Targeted as a traitor...moreWarrant Officer Templeton Ngubane, black police officer in apartheid-era South Africa becomes the center of the apartheid storm.
Targeted as a traitor by the ANC, his house and everything in it burns. He is assured that he will be taken care of, that his loyalty to South Africa will be acknowledged, but the emotions underpinning the apartheid system run deep, and he finds himself losing everything.
From the moment of the burning, a chain of events unfold that leaves Ngubane with few options, and those options are heartbreakingly grim.
People are dying in Juarez, and the discovered bodies of dead women have ignited outrage.
People should be outraged at murder, but is the outrage selec...morePeople are dying in Juarez, and the discovered bodies of dead women have ignited outrage.
People should be outraged at murder, but is the outrage selective? And what about the dead men of Juarez?
Hawkin does a brilliant job of laying out research, research he put together while actually living in a town that looms large in the current discussion of the drug wars. His writing is not only readable, but actively engages the reader. Although he really gives no actual new information, he brings it together in a way that orders facts and makes them stick.
Most of all, he tackles an ongoing story that most Americans are aware of, but few actually research and understand. (less)
Allie Fox - Father - thinks America is focused on the wrong things and on the verge of annihilation. With no explanation to his family he moves them t...moreAllie Fox - Father - thinks America is focused on the wrong things and on the verge of annihilation. With no explanation to his family he moves them to Honduras.
Not that anyone in his family knows where they are going - Father makes them leave everything in their snug house and puts them on a boat where they find out their destination from the other passengers.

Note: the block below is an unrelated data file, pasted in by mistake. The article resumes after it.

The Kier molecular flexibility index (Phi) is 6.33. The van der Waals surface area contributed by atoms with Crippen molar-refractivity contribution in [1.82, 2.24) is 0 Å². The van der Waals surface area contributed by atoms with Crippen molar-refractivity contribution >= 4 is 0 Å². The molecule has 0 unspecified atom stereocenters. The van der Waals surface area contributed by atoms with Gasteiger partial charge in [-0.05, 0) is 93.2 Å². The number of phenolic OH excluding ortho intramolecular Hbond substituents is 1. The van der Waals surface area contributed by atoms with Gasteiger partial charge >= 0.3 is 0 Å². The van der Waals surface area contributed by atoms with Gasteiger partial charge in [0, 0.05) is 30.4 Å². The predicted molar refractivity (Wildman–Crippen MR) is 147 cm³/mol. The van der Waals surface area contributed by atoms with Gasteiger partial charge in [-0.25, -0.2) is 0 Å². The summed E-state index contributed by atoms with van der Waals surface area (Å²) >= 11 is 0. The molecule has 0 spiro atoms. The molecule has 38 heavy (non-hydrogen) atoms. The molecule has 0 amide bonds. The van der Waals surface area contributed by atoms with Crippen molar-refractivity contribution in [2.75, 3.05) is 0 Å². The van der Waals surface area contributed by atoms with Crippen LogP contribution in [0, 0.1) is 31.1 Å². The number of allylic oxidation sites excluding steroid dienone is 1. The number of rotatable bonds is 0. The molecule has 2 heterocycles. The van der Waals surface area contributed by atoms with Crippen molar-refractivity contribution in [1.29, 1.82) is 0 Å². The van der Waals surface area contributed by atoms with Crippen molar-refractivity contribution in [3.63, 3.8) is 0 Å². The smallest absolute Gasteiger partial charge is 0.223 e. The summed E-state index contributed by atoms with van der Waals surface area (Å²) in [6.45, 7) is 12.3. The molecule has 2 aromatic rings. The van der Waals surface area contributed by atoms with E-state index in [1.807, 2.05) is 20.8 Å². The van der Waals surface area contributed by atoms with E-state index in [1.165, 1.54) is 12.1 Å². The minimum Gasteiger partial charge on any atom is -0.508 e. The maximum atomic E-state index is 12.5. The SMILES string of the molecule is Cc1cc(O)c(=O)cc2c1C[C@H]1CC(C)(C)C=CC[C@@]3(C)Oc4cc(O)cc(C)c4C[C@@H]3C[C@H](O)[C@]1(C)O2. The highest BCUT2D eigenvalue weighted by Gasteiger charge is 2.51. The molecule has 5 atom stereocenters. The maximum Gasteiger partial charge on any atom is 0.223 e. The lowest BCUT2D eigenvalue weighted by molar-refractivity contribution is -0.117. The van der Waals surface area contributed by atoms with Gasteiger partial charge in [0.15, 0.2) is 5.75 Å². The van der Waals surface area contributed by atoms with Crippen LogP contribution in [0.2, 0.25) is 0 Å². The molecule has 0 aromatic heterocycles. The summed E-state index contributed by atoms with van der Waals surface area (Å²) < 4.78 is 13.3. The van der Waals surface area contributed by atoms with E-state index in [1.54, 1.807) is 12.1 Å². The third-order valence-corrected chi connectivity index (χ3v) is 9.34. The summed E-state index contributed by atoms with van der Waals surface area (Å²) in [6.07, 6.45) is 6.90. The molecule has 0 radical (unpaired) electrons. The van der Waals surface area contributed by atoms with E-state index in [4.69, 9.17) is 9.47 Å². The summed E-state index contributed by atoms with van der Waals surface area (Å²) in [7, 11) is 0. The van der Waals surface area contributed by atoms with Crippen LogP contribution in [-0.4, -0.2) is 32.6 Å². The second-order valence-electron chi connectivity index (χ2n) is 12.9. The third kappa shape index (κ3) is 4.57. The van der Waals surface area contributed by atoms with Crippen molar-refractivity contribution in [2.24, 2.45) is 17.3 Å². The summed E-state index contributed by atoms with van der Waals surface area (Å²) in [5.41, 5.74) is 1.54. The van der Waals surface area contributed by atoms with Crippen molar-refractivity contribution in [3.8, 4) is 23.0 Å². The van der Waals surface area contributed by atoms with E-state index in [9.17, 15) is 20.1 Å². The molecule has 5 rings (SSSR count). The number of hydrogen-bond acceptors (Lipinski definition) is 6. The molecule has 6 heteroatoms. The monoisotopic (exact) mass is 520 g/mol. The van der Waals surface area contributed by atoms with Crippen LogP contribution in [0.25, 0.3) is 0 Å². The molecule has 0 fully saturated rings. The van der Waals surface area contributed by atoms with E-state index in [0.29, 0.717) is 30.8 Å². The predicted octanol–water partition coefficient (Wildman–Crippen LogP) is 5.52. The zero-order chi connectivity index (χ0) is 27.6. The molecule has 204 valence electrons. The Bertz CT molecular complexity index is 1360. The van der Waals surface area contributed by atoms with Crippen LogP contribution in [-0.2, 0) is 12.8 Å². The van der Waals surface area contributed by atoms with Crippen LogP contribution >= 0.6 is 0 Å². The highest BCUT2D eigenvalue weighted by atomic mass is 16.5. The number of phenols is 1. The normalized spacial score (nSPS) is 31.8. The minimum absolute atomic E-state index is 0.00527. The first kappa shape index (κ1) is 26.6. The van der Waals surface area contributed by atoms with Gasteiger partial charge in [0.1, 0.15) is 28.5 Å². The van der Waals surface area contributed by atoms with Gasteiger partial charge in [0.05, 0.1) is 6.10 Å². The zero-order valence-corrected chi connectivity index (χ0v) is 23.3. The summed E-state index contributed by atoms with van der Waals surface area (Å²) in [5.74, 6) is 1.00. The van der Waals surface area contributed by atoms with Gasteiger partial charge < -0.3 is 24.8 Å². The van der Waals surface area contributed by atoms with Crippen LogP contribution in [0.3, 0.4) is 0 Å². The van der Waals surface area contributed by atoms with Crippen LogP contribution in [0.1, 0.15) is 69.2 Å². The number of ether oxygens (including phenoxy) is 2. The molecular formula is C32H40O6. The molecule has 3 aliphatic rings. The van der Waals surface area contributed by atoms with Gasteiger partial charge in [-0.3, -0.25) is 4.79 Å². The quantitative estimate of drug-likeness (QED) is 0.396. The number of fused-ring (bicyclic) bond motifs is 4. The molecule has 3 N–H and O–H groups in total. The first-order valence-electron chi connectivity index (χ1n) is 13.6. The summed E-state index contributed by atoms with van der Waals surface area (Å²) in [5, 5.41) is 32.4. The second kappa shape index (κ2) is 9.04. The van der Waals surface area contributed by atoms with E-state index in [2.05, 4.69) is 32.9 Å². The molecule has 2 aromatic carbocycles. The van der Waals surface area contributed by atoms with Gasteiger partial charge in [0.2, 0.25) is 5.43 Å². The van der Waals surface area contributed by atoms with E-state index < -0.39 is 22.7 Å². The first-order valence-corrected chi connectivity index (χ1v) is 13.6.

Father doesn't believe in school education. Father thinks the best place for his family is in the middle of nowhere, building their own self-sufficient society. Father simultaneously preaches the nobility of the undeveloped societies while treating the local Indians he contacts with extreme contempt. Father believes the secret to a better world is ice.
Father is crazy and Mother is weak and the four children are caught in the grip of his insanity without any hope of being rescued.
I struggled with the rating for this book. On the one hand, I absolutely detested the story. It was too much like Heart of Darkness for my comfort, but told from the viewpoint of a child caught in the middle of the growing craziness. Father was a horrendous person, and I had absolutely no sympathy for him or for any of his wild schemes. The way he treated people throughout the book had me spending most of my reading time hoping someone would punch some sense into him.
Mother was weak. So weak that she only made token efforts to protect her children from her husband's growing insanity. Several times, even in the beginning of the book, various children were put into life threatening situations and she only rarely made even the smallest protest. She didn't even demand to know where the family was headed, just gave up everything she owned and headed off into the sunset without a fact or question.
The story was horrible and I could find nothing redeeming in it.
But Theroux's writing is absolutely brilliant. It takes a great writer to make a terrible story compelling enough that a person keeps reading to the end, which is exactly what happened with this book. I kept reading it, despite hating Father much more than is warranted for a fictional character. Despite wanting to shake Mother into stepping up to her parental responsibilities, I kept reading.
And, at the end, I was left wondering how everything really turned out - what happened to the children? Did they stay in Honduras? Go back to the US? Did Mother grow a spine?
The story was less than a one. The writing was more than a five. (less)